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    Clean-up completes first step toward Roseville pocket park
    by Dave SCHWAB
    Jan 22, 2015 | 5562 views | 0 0 comments | 3 3 recommendations | email to a friend | print
    The Canon Street clean-up will ideally stop erosion during the pocket park's development.
    The Canon Street clean-up will ideally stop erosion during the pocket park's development.
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    Residents of Point Loma's Roseville neighborhood took the first step in a long-term project, cleaning a vacant lot along Canon Street earmarked for conversion into a pocket park. In what some are calling a “pivotal moment,” Burtech Pipeline on Jan. 10 provided approximately $15,000 in heavy equipment and supplies and, with the help of several community volunteers, cleaned up the .28-acre open space parcel at the upper end of Avenida de Portugal where it dead-ends before reaching Canon Street. Removed were cans, bottles and other urban trash as well as dead acacia trees and tumbleweeds that represented a fire hazard. Also cleared were years of accumulated construction debris: steel girders, cinder blocks, blocks of concrete, dumploads of gravel and once-molten asphalt. Thanks to tree pruning, a dangerous blind curve along Canon Street is now much more visible. It is hoped the clean-up will slow or stop site erosion while money is raised and planning done to develop the park. The small undeveloped parcel on Canon Street was transferred from the Public Works Department to Park and Recreation on June 30, 2014, and is now a designated park site. Peninsula Community Planning Group board members Don Sevrens and Jon Linney have been spearheading the community redevelopment project. Sevrens said they approached the city first about doing site clean-up but were told the city “had no money. “So we asked Burtech,” Sevrens said, “and they agreed to do the work on a Saturday with their own people and equipment at their expense with the help of 11 community volunteers, both neighbors and activists.” Sevrens added the work party was well received. “Motorists driving by gave us the thumbs-up,” he said. “Neighbors left their homes and came up and said, ‘We really approve of what you’re doing. We want a park. Can you put us on a contact/work party list?’” In a community memo, the two planners noted the site cleanup accomplished a number of goals. “Now there is something tangible to see, a blank canvas for the features the public wants,” said their statement, noting, “One possibility is a passive walk-in park with trails, water-thrifty plants and signboards celebrating the Portuguese neighborhood’s historic accomplishments.” Pointing out that “the public will decide what goes in the park,” Sevrens and Linney noted other ideas being floated to redevelop the site include winding trails of decomposed granite with benches, a sculpture celebrating the Portuguese community’s achievements, signboards denoting community history and a playground piece styled after the San Salvador being built at Spanish Landing. “This will be a quiet place,” assured both community planners. “No restroom, no concrete, no Keep Off The Grass sign.” There is much more work to do on the project, which is likely to take three to five years to complete. “We will continue doing outreach, talking to individuals, neighbors and small groups,” said Sevrens. “Once a nonprofit sponsor and financial custodian are in place, we will hold two formal workshops to find out what features the public wants. We will approach the county for a possible grant.” But Sevrens conceded that “most of the money, maybe all,” is going to have to come through private donations. “To that end, we will do everything we can to keep the cost down,” Sevrens said. “If we can quickly land major donations, great. Otherwise, we anticipate opening the park in phases so the public will be able to see and enjoy the park sooner.” The planners said a community workshop will likely be scheduled at Portuguese Hall by early summer to receive public input on the pocket park development project.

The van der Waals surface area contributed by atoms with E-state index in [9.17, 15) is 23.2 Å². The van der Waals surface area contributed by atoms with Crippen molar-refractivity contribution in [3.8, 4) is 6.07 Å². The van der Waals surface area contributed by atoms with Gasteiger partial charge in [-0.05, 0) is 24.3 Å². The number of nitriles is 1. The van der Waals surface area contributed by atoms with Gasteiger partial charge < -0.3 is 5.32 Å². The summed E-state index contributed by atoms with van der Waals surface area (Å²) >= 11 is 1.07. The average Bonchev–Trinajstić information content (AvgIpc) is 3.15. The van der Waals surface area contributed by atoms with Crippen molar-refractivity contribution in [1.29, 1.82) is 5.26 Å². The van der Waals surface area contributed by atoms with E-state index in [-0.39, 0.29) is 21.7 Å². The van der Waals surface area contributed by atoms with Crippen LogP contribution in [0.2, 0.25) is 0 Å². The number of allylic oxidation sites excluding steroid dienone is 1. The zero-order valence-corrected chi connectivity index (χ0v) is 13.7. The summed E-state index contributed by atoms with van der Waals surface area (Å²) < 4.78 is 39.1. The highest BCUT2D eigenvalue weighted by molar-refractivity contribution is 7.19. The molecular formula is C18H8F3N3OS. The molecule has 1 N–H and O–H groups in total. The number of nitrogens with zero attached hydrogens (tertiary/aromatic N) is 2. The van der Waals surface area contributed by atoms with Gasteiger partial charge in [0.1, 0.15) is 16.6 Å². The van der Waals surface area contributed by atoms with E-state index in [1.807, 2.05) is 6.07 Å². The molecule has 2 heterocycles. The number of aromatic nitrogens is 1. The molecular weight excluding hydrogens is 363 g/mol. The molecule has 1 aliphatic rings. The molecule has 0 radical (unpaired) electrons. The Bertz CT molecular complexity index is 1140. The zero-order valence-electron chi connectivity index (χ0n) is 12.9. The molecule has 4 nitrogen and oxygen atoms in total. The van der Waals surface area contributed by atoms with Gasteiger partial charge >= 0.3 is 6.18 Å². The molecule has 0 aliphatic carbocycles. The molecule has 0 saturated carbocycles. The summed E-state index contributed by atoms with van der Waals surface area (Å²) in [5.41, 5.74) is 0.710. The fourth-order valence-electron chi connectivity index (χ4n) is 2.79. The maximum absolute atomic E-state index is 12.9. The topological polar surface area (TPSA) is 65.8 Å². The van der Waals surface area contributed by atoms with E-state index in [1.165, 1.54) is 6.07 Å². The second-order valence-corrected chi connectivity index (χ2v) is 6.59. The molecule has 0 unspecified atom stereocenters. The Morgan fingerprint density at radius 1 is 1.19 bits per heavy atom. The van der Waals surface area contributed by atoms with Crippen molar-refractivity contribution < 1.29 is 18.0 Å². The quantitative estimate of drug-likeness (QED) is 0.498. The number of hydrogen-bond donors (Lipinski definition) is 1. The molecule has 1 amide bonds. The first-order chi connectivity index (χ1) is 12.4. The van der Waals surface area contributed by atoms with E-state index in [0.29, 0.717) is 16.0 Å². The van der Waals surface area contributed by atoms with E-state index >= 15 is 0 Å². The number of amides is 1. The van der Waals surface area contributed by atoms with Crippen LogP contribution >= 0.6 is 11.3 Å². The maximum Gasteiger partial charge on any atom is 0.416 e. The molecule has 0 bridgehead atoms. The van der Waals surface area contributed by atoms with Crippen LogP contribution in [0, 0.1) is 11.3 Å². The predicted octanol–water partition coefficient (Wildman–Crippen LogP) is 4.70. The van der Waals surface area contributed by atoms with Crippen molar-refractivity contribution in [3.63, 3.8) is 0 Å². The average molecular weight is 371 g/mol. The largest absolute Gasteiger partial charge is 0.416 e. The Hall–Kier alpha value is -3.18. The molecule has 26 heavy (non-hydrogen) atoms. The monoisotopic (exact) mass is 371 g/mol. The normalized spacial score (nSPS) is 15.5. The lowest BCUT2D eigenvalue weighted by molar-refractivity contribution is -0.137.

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    News
    Small crimes raise larger concerns for PB residents
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    Jan 28, 2015 | 0 0 comments | 1 1 recommendations | email to a friend
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    Sports
    Lady Pointers suffer first loss of season
    It was understandable when several members of Point Loma High's Lady Pointer basketball team walked off their home court last Friday in tears. They had just lost a 27-24 game to league rival Corona...
    Jan 23, 2015 | 0 0 comments | 7 7 recommendations | email to a friend
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    Arts & Entertainment
    Live ’n’ Local showcase a fun success at Kona Kai
    The Kona Kai Resort may not be hosting many music-related events at the moment, but thanks to promoter Shawn Balch, their Sunday concert series, Live 'n' Local, continues to be one of the city’s be...
    Jan 23, 2015 | 1 1 comments | 5 5 recommendations | email to a friend
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    Business
    Iron Pig Alehouse brings authentic smoked barbecue to Pacific Beach
    Iron Pig Alehouse in Pacific Beach is named for its “smoker,” the machine responsible for the authentic, slowed-cooked smoked barbecue, which is its sustenance. “The smoker is the backbone and the ...
    Jan 28, 2015 | 0 0 comments | 1 1 recommendations | email to a friend